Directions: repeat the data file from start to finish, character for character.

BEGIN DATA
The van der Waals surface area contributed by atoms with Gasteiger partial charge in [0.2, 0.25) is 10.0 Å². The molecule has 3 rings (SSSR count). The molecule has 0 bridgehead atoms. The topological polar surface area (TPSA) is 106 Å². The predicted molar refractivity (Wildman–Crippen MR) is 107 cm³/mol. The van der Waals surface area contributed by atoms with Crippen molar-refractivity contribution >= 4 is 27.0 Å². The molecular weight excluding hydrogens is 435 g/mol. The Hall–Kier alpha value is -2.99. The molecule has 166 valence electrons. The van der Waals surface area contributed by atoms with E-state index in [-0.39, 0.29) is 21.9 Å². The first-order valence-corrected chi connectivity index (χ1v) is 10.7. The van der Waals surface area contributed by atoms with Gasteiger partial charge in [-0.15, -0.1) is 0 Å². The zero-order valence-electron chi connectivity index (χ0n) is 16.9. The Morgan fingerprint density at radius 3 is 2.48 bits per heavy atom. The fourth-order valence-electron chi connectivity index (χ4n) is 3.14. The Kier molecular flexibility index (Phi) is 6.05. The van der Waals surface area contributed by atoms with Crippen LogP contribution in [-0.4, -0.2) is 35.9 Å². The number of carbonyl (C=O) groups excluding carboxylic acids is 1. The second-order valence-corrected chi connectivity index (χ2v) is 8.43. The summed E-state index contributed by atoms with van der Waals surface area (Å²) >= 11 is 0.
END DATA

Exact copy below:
The van der Waals surface area contributed by atoms with Gasteiger partial charge in [0.2, 0.25) is 10.0 Å². The molecule has 3 rings (SSSR count). The molecule has 0 bridgehead atoms. The topological polar surface area (TPSA) is 106 Å². The predicted molar refractivity (Wildman–Crippen MR) is 107 cm³/mol. The van der Waals surface area contributed by atoms with Crippen molar-refractivity contribution >= 4 is 27.0 Å². The molecular weight excluding hydrogens is 435 g/mol. The Hall–Kier alpha value is -2.99. The molecule has 166 valence electrons. The van der Waals surface area contributed by atoms with E-state index in [-0.39, 0.29) is 21.9 Å². The first-order valence-corrected chi connectivity index (χ1v) is 10.7. The van der Waals surface area contributed by atoms with Gasteiger partial charge in [-0.15, -0.1) is 0 Å². The zero-order valence-electron chi connectivity index (χ0n) is 16.9. The Morgan fingerprint density at radius 3 is 2.48 bits per heavy atom. The fourth-order valence-electron chi connectivity index (χ4n) is 3.14. The Kier molecular flexibility index (Phi) is 6.05. The van der Waals surface area contributed by atoms with Crippen LogP contribution in [-0.4, -0.2) is 35.9 Å². The number of carbonyl (C=O) groups excluding carboxylic acids is 1. The second-order valence-corrected chi connectivity index (χ2v) is 8.43. The summed E-state index contributed by atoms with van der Waals surface area (Å²) >= 11 is 0.